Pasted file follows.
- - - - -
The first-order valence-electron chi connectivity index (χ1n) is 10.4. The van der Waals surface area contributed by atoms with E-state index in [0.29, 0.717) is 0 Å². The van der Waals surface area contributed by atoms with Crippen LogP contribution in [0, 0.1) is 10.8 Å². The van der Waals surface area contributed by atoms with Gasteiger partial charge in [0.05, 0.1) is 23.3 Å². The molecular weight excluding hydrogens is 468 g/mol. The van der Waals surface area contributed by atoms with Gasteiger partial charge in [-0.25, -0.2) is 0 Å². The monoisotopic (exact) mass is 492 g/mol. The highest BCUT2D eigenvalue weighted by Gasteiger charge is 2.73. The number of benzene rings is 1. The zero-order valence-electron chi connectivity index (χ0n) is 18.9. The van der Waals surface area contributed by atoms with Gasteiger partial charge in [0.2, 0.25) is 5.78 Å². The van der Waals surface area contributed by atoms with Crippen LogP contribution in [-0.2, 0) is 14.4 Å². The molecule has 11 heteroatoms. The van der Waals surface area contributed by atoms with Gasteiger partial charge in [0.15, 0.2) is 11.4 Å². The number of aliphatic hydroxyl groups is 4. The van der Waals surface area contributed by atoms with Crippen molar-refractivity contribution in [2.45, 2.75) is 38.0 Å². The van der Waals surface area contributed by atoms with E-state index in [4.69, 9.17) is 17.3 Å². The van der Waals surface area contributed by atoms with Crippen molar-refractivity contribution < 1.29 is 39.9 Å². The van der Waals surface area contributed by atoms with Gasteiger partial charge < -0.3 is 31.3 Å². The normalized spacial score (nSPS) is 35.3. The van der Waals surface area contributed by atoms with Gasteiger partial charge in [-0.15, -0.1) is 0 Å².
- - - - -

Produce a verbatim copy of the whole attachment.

The first-order valence-electron chi connectivity index (χ1n) is 10.4. The van der Waals surface area contributed by atoms with E-state index in [0.29, 0.717) is 0 Å². The van der Waals surface area contributed by atoms with Crippen LogP contribution in [0, 0.1) is 10.8 Å². The van der Waals surface area contributed by atoms with Gasteiger partial charge in [0.05, 0.1) is 23.3 Å². The molecular weight excluding hydrogens is 468 g/mol. The van der Waals surface area contributed by atoms with Gasteiger partial charge in [-0.25, -0.2) is 0 Å². The monoisotopic (exact) mass is 492 g/mol. The highest BCUT2D eigenvalue weighted by Gasteiger charge is 2.73. The number of benzene rings is 1. The zero-order valence-electron chi connectivity index (χ0n) is 18.9. The van der Waals surface area contributed by atoms with Gasteiger partial charge in [0.2, 0.25) is 5.78 Å². The van der Waals surface area contributed by atoms with Crippen LogP contribution in [-0.2, 0) is 14.4 Å². The molecule has 11 heteroatoms. The van der Waals surface area contributed by atoms with Gasteiger partial charge in [0.15, 0.2) is 11.4 Å². The number of aliphatic hydroxyl groups is 4. The van der Waals surface area contributed by atoms with Crippen molar-refractivity contribution in [2.45, 2.75) is 38.0 Å². The van der Waals surface area contributed by atoms with E-state index in [4.69, 9.17) is 17.3 Å². The van der Waals surface area contributed by atoms with Crippen molar-refractivity contribution < 1.29 is 39.9 Å². The van der Waals surface area contributed by atoms with Gasteiger partial charge < -0.3 is 31.3 Å². The normalized spacial score (nSPS) is 35.3. The van der Waals surface area contributed by atoms with Gasteiger partial charge in [-0.15, -0.1) is 0 Å².